jester at PANIX.COM
Tue Jun 19 16:50:17 UTC 2001
> The 'pidgin' expression "same-same" (no "oh"s), in my (limited) personal
> experience and in accounts of Vietnam, etc., just means "the same [as]". I
> imagine "same-oh same-oh" (meaning "the same old tedious thing" or so) may
> well have been used in East Asia by US military; but if so I suspect they
> carried it from the US.
The earliest evidence I've seen is from the mid-1950s to
early-1960s, in military sources all in reference to the Korean
War. All seem to be 'same old tedious thing' rather than 'same'
when the meaning can be determined.
> I can't remember whether I heard/said "same old same old" = "same-oh
> same-oh" before 1980 myself, but it seems like a very apt variant of "same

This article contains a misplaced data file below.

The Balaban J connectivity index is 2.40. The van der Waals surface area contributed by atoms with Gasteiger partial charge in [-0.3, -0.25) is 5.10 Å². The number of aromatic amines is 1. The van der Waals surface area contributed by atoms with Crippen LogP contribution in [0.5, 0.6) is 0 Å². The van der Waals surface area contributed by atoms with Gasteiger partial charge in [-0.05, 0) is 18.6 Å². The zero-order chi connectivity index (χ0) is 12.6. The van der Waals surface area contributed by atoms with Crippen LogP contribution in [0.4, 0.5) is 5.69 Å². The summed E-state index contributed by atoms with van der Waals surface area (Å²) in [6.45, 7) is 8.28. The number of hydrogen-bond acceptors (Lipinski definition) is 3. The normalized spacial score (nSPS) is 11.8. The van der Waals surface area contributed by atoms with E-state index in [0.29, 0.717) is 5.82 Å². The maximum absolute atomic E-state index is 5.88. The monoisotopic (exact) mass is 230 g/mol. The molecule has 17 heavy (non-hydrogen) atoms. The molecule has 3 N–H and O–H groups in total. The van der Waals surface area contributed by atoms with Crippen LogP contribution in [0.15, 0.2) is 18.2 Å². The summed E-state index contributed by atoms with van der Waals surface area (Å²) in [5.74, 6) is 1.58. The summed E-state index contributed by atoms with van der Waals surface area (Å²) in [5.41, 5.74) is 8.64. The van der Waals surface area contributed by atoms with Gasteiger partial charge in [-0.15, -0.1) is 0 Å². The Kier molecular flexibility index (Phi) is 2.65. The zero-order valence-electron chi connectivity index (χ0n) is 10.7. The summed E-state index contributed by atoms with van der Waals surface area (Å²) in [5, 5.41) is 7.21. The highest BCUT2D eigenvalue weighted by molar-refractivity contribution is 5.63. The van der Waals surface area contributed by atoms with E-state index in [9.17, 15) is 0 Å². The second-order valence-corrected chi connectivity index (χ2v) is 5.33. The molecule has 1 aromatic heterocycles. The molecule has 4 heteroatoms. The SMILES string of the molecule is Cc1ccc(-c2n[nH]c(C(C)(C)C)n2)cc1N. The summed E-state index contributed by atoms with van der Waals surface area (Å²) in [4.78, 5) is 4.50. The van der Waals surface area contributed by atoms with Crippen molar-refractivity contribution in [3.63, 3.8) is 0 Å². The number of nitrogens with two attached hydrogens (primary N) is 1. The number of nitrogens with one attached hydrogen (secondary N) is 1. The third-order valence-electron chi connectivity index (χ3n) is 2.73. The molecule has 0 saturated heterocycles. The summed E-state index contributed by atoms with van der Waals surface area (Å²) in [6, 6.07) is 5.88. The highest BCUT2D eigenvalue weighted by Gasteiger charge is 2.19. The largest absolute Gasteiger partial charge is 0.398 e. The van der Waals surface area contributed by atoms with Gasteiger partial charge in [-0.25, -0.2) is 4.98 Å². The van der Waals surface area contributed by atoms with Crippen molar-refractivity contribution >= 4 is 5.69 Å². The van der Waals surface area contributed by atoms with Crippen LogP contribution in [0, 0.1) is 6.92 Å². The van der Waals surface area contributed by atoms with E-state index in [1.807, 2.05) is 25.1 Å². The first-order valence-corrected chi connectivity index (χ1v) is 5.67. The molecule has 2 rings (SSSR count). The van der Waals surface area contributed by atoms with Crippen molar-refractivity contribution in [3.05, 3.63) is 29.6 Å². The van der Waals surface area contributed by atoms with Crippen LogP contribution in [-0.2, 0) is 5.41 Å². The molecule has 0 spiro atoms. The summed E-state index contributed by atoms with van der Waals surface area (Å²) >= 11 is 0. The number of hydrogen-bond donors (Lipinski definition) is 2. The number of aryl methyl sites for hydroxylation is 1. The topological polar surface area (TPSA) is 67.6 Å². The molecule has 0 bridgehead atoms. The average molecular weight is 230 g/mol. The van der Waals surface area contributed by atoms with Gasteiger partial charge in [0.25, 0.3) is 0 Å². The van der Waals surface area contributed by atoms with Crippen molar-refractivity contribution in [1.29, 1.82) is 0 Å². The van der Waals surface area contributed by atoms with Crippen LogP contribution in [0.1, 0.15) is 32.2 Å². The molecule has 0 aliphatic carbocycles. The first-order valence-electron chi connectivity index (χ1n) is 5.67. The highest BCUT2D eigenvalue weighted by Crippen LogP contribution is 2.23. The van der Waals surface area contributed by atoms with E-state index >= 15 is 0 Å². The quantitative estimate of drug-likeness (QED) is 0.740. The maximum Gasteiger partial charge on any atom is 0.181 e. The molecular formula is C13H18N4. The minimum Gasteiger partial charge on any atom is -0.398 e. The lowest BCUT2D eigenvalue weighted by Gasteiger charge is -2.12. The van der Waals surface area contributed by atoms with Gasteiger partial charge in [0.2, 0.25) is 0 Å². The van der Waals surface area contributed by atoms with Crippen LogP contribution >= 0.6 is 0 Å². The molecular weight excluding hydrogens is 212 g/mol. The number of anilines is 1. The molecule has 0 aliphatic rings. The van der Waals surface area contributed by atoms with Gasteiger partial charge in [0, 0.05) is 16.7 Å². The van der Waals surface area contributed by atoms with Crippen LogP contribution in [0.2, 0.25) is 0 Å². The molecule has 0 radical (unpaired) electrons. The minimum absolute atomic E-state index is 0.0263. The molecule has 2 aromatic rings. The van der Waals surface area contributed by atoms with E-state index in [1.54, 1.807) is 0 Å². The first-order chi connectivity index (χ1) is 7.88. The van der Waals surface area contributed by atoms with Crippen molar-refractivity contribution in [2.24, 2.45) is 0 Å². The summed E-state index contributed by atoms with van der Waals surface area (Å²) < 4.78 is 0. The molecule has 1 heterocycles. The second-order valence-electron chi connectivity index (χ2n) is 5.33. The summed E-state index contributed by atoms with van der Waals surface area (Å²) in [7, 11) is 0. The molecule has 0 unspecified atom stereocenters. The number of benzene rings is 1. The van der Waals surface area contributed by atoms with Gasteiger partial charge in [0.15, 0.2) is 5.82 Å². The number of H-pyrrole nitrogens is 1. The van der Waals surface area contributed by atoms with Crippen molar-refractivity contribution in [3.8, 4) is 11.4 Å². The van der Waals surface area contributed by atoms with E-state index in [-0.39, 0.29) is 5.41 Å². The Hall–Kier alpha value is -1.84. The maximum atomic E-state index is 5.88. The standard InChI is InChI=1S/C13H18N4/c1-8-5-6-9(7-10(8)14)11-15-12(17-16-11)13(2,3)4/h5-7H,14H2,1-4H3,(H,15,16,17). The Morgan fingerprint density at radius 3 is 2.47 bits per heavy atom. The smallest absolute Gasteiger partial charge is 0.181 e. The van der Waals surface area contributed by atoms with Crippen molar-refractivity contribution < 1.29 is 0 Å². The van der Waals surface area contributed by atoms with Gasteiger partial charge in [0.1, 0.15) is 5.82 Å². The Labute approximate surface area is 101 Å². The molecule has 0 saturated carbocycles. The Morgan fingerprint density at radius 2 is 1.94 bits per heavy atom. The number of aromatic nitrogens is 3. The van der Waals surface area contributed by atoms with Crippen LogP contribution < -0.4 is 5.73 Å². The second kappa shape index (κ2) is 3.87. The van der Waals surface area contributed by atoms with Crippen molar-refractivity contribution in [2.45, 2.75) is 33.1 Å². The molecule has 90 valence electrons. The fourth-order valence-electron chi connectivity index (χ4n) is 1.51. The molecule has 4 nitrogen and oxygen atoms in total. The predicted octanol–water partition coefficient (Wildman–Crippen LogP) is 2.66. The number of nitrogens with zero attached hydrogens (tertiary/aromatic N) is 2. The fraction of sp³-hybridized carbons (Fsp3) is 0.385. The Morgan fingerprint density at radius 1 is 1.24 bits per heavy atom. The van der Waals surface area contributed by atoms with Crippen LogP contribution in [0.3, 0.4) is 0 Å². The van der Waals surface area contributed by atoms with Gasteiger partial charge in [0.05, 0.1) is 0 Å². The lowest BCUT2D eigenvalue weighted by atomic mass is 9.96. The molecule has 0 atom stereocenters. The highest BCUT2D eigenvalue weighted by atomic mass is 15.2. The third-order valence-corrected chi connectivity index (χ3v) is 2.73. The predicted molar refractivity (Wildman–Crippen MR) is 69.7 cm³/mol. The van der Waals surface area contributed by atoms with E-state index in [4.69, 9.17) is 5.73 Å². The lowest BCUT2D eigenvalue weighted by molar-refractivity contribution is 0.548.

> old shit" or so, and I think that's where it came from.
The earliest I've seen for and "ol(d)" variant is 1970s, from two
different black English sources.
> Jonathon Green's dictionary claims this is from the 1930's, and originally
> "black". This sounds believable to me.
It's believable to me, too, but I haven't seen it. Perhaps Mr. Green,
now a member of this list, would be willing to share his evidence?
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